J.D. Baldwin's Kilimanjaro Diary - Day 8

Day 8 (Monday, 7 March 2011), time not noted

Wow, did I ever sleep. Not that that was unexpected. I was zonked out before it was dark and woke just before Joffrey brought me tea and a wash basin at 6 am.
Packing was quite simple this morning. We only expect a 2-3 hour hike down, and it was relatively warm in the morning (around 60 deg. F and a bit muggy). I'm packing a couple of snack bars, just two liters of water in my Camelbak, and no extra bottles.
I separate out some of the things I won't use today that I am giving away to specific porters. Vincent (the guy who's been carrying my stuff) gets my old-but-still-servicable Nike Frees (I'll replace them when I get home) and three good pairs of Under Armour socks. The porters probably can't get enough decent socks -- I couldn't believe some of the footwear we saw those guys wearing on the way up the mountain. Joffrey, the porter/waiter, gets some socks and a couple of other small things I can't recall, but that I think he'll find useful. I have four extra snack bars that I hand out to whatever porters happen to be standing nearby.
Simon says we should get an early start so we can get to Mweka Gate (the check-out point) before the other groups. That way we won't have to wait in line to sign our names and details in the park register and we also get first dibs on the bus back to the hotel. This sounds good to all of us, so we are ready to roll at 7:30 am, while other campers (except one group that's gone ahead) are still packing up. James, the assistant guide, approaches me and suggests the two of us get going "haraka" (quickly), to which I agree.  (If you're wondering whether I am flattered by this, I am.) Gloria and Anne overhear and say they want to go "haraka" too, so the three of us are off and running.  The rest leave only a few minutes later and most of them catch up to us after a while.
It's an easy trail, but still brisk and steep downhill walking, so it takes a toll on the quads and knees, particularly considering that they haven't recovered from the previous day's abuse. The topography has changed from forest back to tropical rain forest, and there is hope of seeing blue monkeys and more black-and-white colobus monkeys. We definitely saw no black-and-whites, but I think I may have seen two blue monkeys back in the woods. Whatever they were, they scampered away before I could get my camera out.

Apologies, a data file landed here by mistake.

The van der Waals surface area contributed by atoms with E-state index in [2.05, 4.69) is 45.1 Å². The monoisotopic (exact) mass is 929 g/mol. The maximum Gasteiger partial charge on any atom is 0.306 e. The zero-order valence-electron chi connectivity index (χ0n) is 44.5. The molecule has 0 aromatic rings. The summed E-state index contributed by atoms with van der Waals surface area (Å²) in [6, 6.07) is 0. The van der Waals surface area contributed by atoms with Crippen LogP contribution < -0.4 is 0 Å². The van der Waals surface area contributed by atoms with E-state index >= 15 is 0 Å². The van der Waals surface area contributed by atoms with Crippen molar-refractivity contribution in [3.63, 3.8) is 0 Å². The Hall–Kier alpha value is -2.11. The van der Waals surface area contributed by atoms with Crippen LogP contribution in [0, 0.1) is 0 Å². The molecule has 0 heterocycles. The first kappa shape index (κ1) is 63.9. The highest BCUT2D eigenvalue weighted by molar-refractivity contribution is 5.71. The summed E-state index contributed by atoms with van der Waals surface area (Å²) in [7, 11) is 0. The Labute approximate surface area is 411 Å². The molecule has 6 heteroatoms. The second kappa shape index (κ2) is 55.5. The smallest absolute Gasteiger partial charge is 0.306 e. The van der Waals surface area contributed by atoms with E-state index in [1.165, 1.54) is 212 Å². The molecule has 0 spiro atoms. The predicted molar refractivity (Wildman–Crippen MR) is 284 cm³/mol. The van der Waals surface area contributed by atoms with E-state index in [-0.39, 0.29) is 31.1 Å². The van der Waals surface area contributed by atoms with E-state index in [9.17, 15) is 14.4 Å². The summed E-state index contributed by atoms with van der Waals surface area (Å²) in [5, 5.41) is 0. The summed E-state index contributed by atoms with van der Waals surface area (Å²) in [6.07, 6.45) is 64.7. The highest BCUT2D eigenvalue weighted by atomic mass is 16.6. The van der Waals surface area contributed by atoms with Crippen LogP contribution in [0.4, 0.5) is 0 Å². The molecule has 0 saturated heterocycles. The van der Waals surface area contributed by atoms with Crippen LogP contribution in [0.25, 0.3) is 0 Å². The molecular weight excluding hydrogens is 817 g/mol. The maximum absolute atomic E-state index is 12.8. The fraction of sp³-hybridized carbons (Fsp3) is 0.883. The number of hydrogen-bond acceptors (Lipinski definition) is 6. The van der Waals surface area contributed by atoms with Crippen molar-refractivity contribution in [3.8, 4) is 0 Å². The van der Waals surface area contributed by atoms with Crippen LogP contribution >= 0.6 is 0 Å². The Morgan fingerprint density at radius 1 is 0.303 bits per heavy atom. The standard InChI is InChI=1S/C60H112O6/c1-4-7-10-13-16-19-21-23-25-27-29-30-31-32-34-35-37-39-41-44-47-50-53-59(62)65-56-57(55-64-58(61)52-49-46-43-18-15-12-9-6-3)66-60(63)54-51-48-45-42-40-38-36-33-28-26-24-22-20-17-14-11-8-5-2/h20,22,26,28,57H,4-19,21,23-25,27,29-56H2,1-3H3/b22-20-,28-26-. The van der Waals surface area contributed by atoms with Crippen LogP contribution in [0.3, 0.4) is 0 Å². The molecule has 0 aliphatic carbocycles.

JD, Gloria and Gareth on a fairly typical trail section
Myself, Gloria and Gareth, negotiating a fairly typical section of trail from Mweka Camp to Mweka Gate.
Photo by Anne.

JD in rainforest
In the tropical rainforest, on the way to Mweka Gate.
Photo by Gloria.

After a bit under three hours, we saw vehicles and a sizable crowd of people, and knew we'd made it to the gate.

First glimpse of Mweka Gate
Our first glimpse of the Mweka Gate area.
Photo by Anne.

Simon took me to the park ranger to sign the register for everyone (a duty that had somehow devolved onto me since day 2), we all had Coca-Colas and waited for the porters to load our gear onto the buses. After about half an hour wait, while we were pestered to buy commemorative "I climbed Kili" patches, T-shirts and other African craft items, we boarded for the 45-minute ride to Springlands.

The "bus" for the porters
Our bus was a little larger and more comfortable than the one the porters took back.
Photo by Claire.

We agreed in advance that, at the hotel, we'd wash up quickly (though we all desperately wanted long showers) to meet in the garden bar at the hotel so we would work out the tips we would give to our support crew. All the guide information you will find about Kili (and similar treks in Tanzania) tells you to figure your tips collectively and chip in together. Donations of used gear are always welcome, as well.